He also notes that just a little bit of financial education goes a long way toward making good financial decisions, and those discussions can take place in many ways.
“We must educate, advocate, and challenge people who don’t believe they can succeed financially,” Zac says. “Those who have achieved any degree of financial success can do a huge service by sharing basic financial information. I frequently have older clients who say, ‘I wish I’d known this stuff when I was young.’ And I have others who say, ‘I’m so thankful to my old boss or my parents or my financial planner who told me to save a little bit each paycheck.’”
Missouri is one of only 17 states that require personal finance coursework in high school. In 2017, the Missouri Department of Elementary and Secondary Education approved revised personal finance standards. In a press release announcing the news, the Missouri Department of Elementary and Secondary Education explains the “standards specify levels of attainment for high school students in the areas of financial decision making, earning income, buying goods and services, saving, using credit, protecting and insuring, and financial investing.”
These areas of study are created to build on each other as students move through the course. The updates came after the state’s first review of personal finance standards since 2006.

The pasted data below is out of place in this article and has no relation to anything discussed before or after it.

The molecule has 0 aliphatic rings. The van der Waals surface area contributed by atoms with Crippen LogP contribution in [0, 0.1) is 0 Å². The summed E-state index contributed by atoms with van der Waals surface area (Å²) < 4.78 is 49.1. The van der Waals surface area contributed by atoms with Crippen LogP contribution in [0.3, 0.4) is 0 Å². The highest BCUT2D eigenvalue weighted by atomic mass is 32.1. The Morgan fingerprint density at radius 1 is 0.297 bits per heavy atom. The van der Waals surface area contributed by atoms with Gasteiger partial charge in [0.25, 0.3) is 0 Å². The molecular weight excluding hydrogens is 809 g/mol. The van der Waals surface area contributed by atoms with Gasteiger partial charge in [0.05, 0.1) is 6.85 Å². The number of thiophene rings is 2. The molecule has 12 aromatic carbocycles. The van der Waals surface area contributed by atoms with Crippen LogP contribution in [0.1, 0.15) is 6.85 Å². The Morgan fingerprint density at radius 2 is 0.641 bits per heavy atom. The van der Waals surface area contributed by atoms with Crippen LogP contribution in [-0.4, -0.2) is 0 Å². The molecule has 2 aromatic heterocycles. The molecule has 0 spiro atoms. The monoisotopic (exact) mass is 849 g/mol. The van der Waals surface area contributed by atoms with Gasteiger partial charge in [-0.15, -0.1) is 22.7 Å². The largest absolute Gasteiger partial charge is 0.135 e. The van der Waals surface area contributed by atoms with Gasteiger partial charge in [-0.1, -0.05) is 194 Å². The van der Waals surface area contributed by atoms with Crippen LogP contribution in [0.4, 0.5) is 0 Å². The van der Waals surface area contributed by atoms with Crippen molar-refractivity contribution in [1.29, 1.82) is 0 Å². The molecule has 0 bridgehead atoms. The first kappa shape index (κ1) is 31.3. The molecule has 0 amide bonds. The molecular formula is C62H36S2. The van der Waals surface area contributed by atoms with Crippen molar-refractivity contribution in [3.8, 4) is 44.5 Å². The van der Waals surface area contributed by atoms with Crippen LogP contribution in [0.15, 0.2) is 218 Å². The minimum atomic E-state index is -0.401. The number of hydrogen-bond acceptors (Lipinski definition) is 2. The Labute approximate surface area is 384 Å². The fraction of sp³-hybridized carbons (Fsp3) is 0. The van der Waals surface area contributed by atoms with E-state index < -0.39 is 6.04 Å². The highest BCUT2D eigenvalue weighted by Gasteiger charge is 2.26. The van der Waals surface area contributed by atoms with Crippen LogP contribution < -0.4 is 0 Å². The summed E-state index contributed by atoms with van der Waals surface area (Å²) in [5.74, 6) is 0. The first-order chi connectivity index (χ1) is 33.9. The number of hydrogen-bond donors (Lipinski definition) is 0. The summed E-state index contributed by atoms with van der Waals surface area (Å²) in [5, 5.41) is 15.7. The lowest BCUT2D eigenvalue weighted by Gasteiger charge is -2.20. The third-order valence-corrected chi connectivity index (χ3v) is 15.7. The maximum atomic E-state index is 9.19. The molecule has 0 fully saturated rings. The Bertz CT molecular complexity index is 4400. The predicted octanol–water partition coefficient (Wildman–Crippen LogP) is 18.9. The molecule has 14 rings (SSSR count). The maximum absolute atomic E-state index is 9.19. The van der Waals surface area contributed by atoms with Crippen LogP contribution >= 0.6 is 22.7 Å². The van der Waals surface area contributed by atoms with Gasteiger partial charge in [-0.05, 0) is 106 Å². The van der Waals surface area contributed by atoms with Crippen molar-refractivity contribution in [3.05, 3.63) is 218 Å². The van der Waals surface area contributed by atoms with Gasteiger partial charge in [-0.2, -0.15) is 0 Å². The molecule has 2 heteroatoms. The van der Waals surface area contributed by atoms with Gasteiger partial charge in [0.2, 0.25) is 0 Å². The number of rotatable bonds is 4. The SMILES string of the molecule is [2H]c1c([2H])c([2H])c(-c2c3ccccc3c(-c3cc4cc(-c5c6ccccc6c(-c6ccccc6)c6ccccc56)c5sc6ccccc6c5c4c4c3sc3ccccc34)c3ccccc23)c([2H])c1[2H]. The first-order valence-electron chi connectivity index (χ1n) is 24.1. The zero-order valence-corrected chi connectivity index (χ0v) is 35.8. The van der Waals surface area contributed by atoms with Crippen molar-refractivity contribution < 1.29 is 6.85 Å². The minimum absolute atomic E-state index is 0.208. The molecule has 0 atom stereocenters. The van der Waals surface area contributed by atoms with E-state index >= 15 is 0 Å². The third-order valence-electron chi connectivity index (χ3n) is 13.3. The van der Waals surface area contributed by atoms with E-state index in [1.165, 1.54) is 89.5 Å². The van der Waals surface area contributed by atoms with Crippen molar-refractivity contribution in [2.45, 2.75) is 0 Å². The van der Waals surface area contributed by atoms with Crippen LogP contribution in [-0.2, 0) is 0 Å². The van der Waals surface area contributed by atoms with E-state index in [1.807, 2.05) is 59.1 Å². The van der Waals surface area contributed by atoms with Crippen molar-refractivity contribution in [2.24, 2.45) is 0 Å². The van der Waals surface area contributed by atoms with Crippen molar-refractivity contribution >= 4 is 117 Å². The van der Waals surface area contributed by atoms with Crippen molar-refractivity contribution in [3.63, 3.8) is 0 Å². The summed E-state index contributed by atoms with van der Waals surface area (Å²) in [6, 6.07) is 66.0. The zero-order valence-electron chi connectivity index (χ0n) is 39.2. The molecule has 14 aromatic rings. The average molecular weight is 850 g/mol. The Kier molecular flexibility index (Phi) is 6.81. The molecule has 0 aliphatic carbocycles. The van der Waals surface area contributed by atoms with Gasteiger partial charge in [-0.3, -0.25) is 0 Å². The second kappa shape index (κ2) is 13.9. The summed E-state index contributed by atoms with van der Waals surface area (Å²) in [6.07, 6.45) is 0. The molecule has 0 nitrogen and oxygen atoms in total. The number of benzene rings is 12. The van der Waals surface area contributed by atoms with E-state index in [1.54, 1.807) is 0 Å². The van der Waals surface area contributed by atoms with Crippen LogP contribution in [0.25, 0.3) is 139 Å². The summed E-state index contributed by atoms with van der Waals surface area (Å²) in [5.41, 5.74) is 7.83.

“Financial literacy is a vital component in the education of Missouri students,” said Dr. Margie Vandeven, commissioner of education at the time. “We are committed to ensuring all high school graduates are prepared for life, and personal finance courses can help them reach that goal.”
In today’s world, there are also free courses on financial literacy, including programs from the FDIC and Charles Scwab that target youth, education sessions at regional libraries and churches, and an abundance of YouTube videos and websites aimed at helping families and individuals tackle finances.
In terms of more concrete, brick-and-mortar approaches, Jefferson City might consider looking to other cities throughout the country. In Nashville, Tennessee, for example, Meharry Medical College has developed the Building Resources and Initiatives to Develop Growth and Enrichment (BRIDGE) to Success Program with the aim of creating a legacy of economic security for families. The program approaches generational poverty holistically, connecting with both adults and kids.
As explained by the Urban Institute, “these two-generation approaches target low-income children and parents from the same household, combining parent and child interventions to interrupt the cycle of poverty. They emphasize education, economic support, social capital, and health and well-being to create a legacy of economic security that passes from one generation to the next.”
It seems clear that Jefferson City’s residents are ready to have more open conversations with those directly impacted by generational poverty and those on the outside looking in. Through these frank discussions, residents can come to terms with the conditions that perpetuate poverty and become one step closer to helping more families obtain that security.
*Securities and Advisory Services offered through Client One Securities, LLC. Member FINRA/SIPC and an Investment Advisor. Wallstreet Group Advisors and Client One Securities, LLC are not affiliated.